- Great user experience.
- Unbelievably good lenses.
It’s around 800 grams loaded with battery and film and a 45mm. Mine has a GD-2 back and the half case around it so it’s heavier, but it’s lighter than a Nikon F90x with an MD-10 grip and a lens.
All Contaxes are good to use and the G cameras are tactile, great to hold, and have excellent physical controls with engraved markings. The viewfinder is parallax-corrected and shows all the info you want. The lenses all work in a cohesive way as a family.
As always, the majority of internet discussion focuses on the cameras and not the lenses, but they are the real stars of the show. They have been cheap for many years but it must surely change soon. The four superstar lenses are the 21, 28, 45 and 90. The 35 is shown up by its neighbours and the 35-70 zoom is a compromise. The 16mm is a very specialized lens with a fixed aperture and extreme vignetting that requires a compensatory filter, and I personally don’t know too much about it.
- Price. This has escalated to ridiculous levels.
- Repairability. This is limited and problematic.
- Focusing. We will need a whole article on this.
- Small viewfinder. Fine for many people, but plenty of complaints.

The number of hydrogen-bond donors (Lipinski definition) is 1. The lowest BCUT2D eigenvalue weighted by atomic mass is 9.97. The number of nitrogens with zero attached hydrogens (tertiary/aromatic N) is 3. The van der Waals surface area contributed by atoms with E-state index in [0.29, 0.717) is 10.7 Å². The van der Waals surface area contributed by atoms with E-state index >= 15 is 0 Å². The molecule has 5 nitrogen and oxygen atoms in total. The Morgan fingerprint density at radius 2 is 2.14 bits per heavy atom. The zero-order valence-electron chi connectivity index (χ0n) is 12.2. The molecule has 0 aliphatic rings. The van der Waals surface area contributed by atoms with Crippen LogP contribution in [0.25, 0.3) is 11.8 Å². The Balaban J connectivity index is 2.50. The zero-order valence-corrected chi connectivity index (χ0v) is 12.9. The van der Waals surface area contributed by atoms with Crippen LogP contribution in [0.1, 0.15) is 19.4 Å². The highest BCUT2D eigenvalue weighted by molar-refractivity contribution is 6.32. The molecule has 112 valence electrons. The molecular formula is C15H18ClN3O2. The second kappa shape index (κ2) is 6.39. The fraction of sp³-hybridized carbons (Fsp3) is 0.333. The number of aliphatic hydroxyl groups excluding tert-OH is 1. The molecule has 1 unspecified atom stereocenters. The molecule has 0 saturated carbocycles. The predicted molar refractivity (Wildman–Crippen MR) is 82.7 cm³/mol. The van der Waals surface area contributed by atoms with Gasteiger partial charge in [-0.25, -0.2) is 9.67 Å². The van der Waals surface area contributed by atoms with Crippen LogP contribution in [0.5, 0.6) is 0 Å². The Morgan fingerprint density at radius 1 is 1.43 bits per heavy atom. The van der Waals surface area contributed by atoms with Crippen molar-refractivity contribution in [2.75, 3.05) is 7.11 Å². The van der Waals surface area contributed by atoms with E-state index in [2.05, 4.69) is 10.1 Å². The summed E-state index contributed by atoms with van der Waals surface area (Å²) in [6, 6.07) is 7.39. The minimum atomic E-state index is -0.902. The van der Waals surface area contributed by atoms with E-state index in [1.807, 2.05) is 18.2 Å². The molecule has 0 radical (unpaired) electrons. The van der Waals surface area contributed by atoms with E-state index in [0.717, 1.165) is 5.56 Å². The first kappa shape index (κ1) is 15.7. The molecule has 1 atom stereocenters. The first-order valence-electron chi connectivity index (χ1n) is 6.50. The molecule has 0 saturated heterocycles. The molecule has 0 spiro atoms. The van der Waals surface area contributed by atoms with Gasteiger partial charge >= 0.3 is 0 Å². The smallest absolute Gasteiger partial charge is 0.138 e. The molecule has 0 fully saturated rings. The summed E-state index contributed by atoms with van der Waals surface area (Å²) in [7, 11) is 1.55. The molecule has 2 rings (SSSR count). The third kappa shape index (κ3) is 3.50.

The G2 is not getting any cheaper and prices seem to be accelerating away from the G1. G1 body prices are way below their new price, so considerably cheaper allowing for inflation. Right now, that represents a bargain, as they’re excellent cameras and will reward practice. Buy one with a 45mm. Make sure it’s a green label camera, you have no way of getting it upgraded.
The G2, on the other hand, is double or triple the price of the G1, and so I honestly can’t recommend it to start off with.
While not non-existent, it may be prohibitive to get one of services to dismantle and diagnose any problems.
It is small, especially if used to the giant viewfinders of Nikon F2s and F3s, but it does possess dioptre correction, which is more than you can say of most SLRs or any Leica M.
Buy the very best camera you can. Or buy a rare version. The black G2 is less common, but what is not widely-known is that there were TWO black versions. One is the matt black finish that is often seen, and the other was a piano-black glossy painted finish that was extremely beautiful.
The autofocus is fine, once you get used to it. It does struggle in some situations, like backlighting, but often works extremely well in low-lighting, especially the G2. If you are going to splurge on a G, be willing to put the time in to get used to it and find the exact focus spots in the viewfinder target.
23 Years and counting with the Contax G1 and G2